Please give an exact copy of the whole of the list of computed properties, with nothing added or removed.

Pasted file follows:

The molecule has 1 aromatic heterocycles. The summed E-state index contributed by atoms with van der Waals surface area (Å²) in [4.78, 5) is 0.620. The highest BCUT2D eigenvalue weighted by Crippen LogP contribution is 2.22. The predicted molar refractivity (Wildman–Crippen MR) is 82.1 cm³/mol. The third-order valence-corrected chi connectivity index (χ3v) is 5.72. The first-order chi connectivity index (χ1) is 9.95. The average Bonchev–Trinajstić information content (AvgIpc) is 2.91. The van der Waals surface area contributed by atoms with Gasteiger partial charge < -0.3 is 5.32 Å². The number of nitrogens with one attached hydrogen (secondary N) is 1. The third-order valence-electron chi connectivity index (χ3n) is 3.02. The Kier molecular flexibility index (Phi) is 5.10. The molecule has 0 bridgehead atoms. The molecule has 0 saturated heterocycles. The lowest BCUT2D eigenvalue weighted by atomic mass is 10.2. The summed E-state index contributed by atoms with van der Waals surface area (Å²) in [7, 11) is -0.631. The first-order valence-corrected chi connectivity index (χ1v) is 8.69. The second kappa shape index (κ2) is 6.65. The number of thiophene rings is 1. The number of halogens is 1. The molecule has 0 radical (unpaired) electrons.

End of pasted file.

The molecule has 1 aromatic heterocycles. The summed E-state index contributed by atoms with van der Waals surface area (Å²) in [4.78, 5) is 0.620. The highest BCUT2D eigenvalue weighted by Crippen LogP contribution is 2.22. The predicted molar refractivity (Wildman–Crippen MR) is 82.1 cm³/mol. The third-order valence-corrected chi connectivity index (χ3v) is 5.72. The first-order chi connectivity index (χ1) is 9.95. The average Bonchev–Trinajstić information content (AvgIpc) is 2.91. The van der Waals surface area contributed by atoms with Gasteiger partial charge < -0.3 is 5.32 Å². The number of nitrogens with one attached hydrogen (secondary N) is 1. The third-order valence-electron chi connectivity index (χ3n) is 3.02. The Kier molecular flexibility index (Phi) is 5.10. The molecule has 0 bridgehead atoms. The molecule has 0 saturated heterocycles. The lowest BCUT2D eigenvalue weighted by atomic mass is 10.2. The summed E-state index contributed by atoms with van der Waals surface area (Å²) in [7, 11) is -0.631. The first-order valence-corrected chi connectivity index (χ1v) is 8.69. The second kappa shape index (κ2) is 6.65. The number of thiophene rings is 1. The number of halogens is 1. The molecule has 0 radical (unpaired) electrons.